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Network drop outs

hubris
Dabbler
Posts: 11
Thanks: 1
Registered: ‎11-07-2018

Network drop outs

Hi,

I have an interesting problem I've been unable to sort out for a few years now.

I was previously on BT, and now on PN, both using the supplied routers, which seem to be pretty much the same.  Been through the BT HH3, 4, 5, and now have the PN router, which as far as I can tell, is a HH5 in a white shell.

 

So, my issue is, all ASUS branded motherboards/laptops using a Wired Ethernet connection periodically are not allowed to talk to the router for somewhere between 30 seconds to 5 minutes.  Can happen 4 times a week, or maybe 4 times a day.  No rhyme nor reason for it.  These are using a variety of NIC (Intel/Realtek/Marvell), as they have been purchased over time.  I've updated the drivers on them, and tend to keep them current.  I've downgraded drivers on them before to try and find something stable.  I've used official drivers from ASUS, I've used manufacturer sourced drivers, I've used WIndows drivers.

 

 

I did blame intermediary devices before, but have since worked out that when it occurs, the affected computer can still access other internal devices on the network that it has previously known about (new devices have no local DNS cache entry, and the gateway seems to stuff any chance of it working). 

 

When not working the affected a) cannot ping the router (192.168.1.254), and b) no external access.  If I run a command window in the background, permanently pinging the router, it appears to keep it active for longer periods.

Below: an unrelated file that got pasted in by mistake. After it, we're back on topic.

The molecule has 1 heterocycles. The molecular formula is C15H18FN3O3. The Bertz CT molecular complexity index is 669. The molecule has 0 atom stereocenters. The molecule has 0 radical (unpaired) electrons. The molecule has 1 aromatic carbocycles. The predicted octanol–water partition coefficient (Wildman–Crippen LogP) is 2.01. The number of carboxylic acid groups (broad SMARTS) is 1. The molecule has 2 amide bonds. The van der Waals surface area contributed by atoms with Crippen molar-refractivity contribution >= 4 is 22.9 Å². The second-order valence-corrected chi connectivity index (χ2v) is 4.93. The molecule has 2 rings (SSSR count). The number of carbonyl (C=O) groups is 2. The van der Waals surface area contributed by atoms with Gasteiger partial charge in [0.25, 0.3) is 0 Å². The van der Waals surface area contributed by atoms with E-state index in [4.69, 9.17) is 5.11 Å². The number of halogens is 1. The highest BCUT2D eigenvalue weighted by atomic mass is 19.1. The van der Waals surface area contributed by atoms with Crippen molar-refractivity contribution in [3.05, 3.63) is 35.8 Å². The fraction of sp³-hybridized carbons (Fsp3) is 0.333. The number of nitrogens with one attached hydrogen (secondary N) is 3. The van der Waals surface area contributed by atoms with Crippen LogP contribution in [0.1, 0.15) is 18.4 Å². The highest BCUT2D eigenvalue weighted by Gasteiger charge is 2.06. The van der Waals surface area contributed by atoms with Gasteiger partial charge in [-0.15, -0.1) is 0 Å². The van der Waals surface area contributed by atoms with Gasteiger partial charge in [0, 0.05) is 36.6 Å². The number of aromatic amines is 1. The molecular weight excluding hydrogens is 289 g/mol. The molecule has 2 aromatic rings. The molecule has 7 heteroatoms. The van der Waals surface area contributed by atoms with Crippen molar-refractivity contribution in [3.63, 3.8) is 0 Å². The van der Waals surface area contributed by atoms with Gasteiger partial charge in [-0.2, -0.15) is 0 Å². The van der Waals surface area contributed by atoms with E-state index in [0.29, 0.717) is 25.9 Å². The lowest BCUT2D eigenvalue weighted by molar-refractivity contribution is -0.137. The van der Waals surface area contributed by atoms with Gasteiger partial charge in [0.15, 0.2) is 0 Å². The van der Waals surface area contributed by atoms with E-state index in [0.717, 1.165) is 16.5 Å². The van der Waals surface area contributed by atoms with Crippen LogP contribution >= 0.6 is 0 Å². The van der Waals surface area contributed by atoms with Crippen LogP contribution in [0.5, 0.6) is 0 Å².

All wired devices are connected to a single port on the HH.

I don't recall having this issue when using a Virgin router (although that was a few years back now), and it only happens with the Wired not Wireless, and it only happens with the ASUS mainboard machines.  I have Dell laptop and Intel motherboard machines running on the same network, and they are active and fully connected at the time when the ASUS machines are affected (and they are not all affected at once - just randomly, but they all do it).

 

I "could" get another router in place to validate whether it is the HH, but, that'd be a £200 test (for the router I'd like to replace it with anyway, and it needs to support the TV service), but it would also be nice if the supplied routers just worked like they were supposed to. 

 

Any other potential ideas about what else could be tried to determine why this happens.  I've had it for about 4 years now on BT, and was hoping it would go away with PN, but it's occurred several times in the last few days that I've been in front of the computer and in a position to test at the time to validate what is still working at the time and what is not.?

 

 

 

 

 

 

10 REPLIES 10
Mav
Moderator
Moderator
Posts: 21,548
Thanks: 4,411
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Registered: ‎06-04-2007

Re: Network drop outs

Moderator's note:

Moved from My Router to Tech Help as it isn't a specific Plusnet issue.

Forum Moderator and Customer
Courage is resistance to fear, mastery of fear, not absence of fear - Mark Twain
He who feared he would not succeed sat still

Anonymous
Not applicable

Re: Network drop outs